Five Must-Haves in Translation Management Software

Five Must-Haves in Translation Management Software

shutterstock_146680019According to new data from MRRSE, the global translation software market is on pace to reach $10 billion by 2020. Companies can now effectively market to a global audience from the moment their website goes live. However, managing the requirements of translation and localization for multiple markets worldwide isn’t something most businesses have the bandwidth to tackle in-house.

The result is a booming translation management system market, but a wealth of choice is sure to raise the question: how do you know which platform best suits your needs? Here a five must-haves for any viable solution.

1. Vendor-Agnostic

The first key to any great translation software tool? Vendor agnosticism. In other words, your platform shouldn’t restrict the number or type of vendors you can work with in order to deliver the best content for your brand. To make sure you get the quality and efficiency your investment deserves, look for tools that support both cloud-based translation tools such as translation memory, style guides, and glossary; and the freedom to work with both professional translation services or freelancers at your discretion. A software supplier who limits your access or provides only a list of “approved” partners may not be confident in its codes and if you decide to go elsewhere, you’ll discover why.

2. Own Your Memories

One question to consider when evaluating translation management software is what happens to your content after it’s been translated? Translation management software tools that embrace translation memory, an ongoing record of all translated content you’ve ever produced, provide you with the unique benefit of not having to retranslate every word and phrase for subsequent translation projects. Thus reducing many of the costs and complexities associated with translation.

But not all software localization and translation vendors play by the same rules. Some claim any content memory is theirs by default, and mandate that you pay a fee for the use of your own ideas. You should, instead, look for a provider who understands that content ownership always rests with the creator, not the converter.

3. Cloud-Based Collaboration

If you’re looking for the best localization and translation, you’ll find it with the help of native-language experts. Often this means seeking out talent from across the globe to produce new content and ensure that your web presence clearly aligns with local values and expectations. Tapping this worldwide expertise, however, requires the use of a cloud-based platform that enables collaboration anywhere, anytime.

Translators should be able to log in and start projects whenever and wherever they need to, and your marketing and content experts should be able to see exactly how much progress has been made, all while giving your translators access to a glossary and style guide that reflects your branded content requirements. Attempting global translation without the cloud is an uphill battle at best.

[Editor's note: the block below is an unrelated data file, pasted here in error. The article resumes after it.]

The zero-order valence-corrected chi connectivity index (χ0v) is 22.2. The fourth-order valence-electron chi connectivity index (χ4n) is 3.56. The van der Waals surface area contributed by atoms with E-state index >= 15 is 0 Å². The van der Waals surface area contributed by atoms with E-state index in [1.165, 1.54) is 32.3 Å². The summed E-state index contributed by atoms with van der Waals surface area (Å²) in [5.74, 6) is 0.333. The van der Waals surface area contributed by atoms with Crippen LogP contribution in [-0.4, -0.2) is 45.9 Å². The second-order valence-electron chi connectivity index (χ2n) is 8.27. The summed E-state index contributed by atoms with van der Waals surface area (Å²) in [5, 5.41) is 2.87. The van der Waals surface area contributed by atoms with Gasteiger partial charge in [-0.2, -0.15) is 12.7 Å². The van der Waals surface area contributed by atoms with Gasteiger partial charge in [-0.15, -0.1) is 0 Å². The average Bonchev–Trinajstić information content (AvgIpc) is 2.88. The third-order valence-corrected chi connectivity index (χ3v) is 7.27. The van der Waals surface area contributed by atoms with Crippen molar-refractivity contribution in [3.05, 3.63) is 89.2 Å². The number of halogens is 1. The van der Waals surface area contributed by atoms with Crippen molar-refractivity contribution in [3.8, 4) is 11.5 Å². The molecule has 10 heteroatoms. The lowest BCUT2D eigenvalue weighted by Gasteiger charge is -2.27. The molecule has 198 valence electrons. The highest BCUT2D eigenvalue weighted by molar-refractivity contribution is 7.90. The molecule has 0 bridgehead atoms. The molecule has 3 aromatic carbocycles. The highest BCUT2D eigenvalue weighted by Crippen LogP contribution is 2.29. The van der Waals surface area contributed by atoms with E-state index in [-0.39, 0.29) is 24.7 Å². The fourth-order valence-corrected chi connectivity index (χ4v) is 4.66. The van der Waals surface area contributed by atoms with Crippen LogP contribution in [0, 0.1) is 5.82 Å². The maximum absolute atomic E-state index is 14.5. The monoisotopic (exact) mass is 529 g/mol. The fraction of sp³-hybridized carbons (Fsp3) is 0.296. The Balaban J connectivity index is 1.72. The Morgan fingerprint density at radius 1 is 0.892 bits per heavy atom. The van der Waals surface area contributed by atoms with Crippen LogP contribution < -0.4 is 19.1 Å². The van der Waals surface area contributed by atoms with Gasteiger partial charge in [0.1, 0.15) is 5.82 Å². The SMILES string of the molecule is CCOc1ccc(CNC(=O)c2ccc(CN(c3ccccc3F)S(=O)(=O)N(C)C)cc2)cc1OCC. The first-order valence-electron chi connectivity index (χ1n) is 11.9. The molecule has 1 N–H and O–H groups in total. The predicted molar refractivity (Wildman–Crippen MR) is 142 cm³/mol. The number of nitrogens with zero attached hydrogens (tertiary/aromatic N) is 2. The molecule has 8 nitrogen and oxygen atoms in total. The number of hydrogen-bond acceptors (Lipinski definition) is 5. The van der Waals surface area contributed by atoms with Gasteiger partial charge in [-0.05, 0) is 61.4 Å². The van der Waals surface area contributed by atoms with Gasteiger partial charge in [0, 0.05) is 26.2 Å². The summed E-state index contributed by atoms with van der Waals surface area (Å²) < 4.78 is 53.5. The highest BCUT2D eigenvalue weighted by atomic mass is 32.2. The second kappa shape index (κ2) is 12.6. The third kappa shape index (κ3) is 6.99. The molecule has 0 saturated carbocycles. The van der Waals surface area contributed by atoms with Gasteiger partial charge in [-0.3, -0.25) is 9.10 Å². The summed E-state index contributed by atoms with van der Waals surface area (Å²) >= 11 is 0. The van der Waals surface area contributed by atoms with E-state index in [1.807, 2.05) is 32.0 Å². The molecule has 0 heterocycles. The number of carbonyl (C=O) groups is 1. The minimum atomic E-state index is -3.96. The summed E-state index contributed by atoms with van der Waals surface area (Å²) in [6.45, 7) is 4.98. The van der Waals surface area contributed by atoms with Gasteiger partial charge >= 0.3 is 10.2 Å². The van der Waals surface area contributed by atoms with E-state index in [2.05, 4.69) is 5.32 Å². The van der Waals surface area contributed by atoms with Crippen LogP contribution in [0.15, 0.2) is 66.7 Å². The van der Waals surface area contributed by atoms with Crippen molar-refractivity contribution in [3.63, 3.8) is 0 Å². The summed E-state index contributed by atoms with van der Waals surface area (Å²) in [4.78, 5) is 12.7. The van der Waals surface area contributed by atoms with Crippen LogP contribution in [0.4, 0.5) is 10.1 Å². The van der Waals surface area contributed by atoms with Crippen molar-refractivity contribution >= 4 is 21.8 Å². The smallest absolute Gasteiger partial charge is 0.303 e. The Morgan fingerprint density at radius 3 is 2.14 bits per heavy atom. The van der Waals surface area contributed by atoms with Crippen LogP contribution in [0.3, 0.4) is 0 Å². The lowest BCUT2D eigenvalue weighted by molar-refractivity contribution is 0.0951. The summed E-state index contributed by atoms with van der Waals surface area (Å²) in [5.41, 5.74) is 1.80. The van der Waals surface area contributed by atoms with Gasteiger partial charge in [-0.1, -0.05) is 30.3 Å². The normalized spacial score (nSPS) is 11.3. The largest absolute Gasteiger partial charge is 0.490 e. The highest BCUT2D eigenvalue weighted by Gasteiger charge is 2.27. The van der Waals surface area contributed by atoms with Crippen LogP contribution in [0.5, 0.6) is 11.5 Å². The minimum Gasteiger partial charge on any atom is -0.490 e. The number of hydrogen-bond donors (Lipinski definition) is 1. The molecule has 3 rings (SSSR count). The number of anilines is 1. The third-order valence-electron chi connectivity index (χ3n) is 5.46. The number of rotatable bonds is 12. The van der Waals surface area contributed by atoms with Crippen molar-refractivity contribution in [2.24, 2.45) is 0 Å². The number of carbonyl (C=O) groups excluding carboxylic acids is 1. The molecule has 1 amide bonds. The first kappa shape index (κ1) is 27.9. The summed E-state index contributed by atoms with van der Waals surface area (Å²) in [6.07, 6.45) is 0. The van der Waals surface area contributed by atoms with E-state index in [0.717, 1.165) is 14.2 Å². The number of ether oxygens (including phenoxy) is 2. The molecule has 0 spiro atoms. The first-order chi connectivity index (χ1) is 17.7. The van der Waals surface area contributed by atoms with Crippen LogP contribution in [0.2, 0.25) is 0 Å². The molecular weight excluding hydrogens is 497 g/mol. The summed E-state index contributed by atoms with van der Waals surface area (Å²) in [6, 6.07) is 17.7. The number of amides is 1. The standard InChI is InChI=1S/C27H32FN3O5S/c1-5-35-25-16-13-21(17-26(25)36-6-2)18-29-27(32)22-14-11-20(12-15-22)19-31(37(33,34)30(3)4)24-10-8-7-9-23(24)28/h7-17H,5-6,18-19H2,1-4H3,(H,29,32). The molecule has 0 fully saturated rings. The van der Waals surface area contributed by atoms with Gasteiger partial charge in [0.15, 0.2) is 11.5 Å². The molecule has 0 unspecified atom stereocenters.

4. Scale at Speed

Once you’ve made the successful jump into a new community and begun implementing a thorough positioning strategy, the natural desire is to hit the ground running with greater speed, especially if you’ve identified an “underserved” market niche with unique language requirements. But with each new market you add, the total volume of content and team members needed to process it grows exponentially.

As a result, you need translation management software capable of scaling to match your speed, rather than struggling to catch up. In other words, the most well-localized content comes out of providers that offer a global content network capable of pulling data from multiple sources simultaneously and delivering a responsive web experience to every customer in your new geographical market.

5. Work with What You’ve Got

If you’re on the web, you’ve probably already got a content management system (CMS) in place. Some translation software platforms want you to dump your existing CMS in favor of their proprietary offering, typically citing better compatibility and increased speed. But here’s the problem: what if the provider goes out of business or you decide to change translation vendors? How do you get that content off of their CMS and back under your control? It’s better to find a translation platform that works with your existing CMS and lets you keep your content structure intact rather than forcing a change.

When it comes to choosing intuitive translation software, you can’t go wrong with these five must-haves. Look for vendor-agnostic solutions that respect your ownership of content, and opt for scalable, cloud-based systems that work with your existing content strategy.

About Doug Bonderud

Doug Bonderud is a freelance technology writer with a passion for telling great stories about unique brands. For the past five years, he's covered everything from cloud computing to home automation and IT security. He speaks some French, is fluent in Ancient Greek and a master of Canadian English — and yes, colour needs a 'u'.


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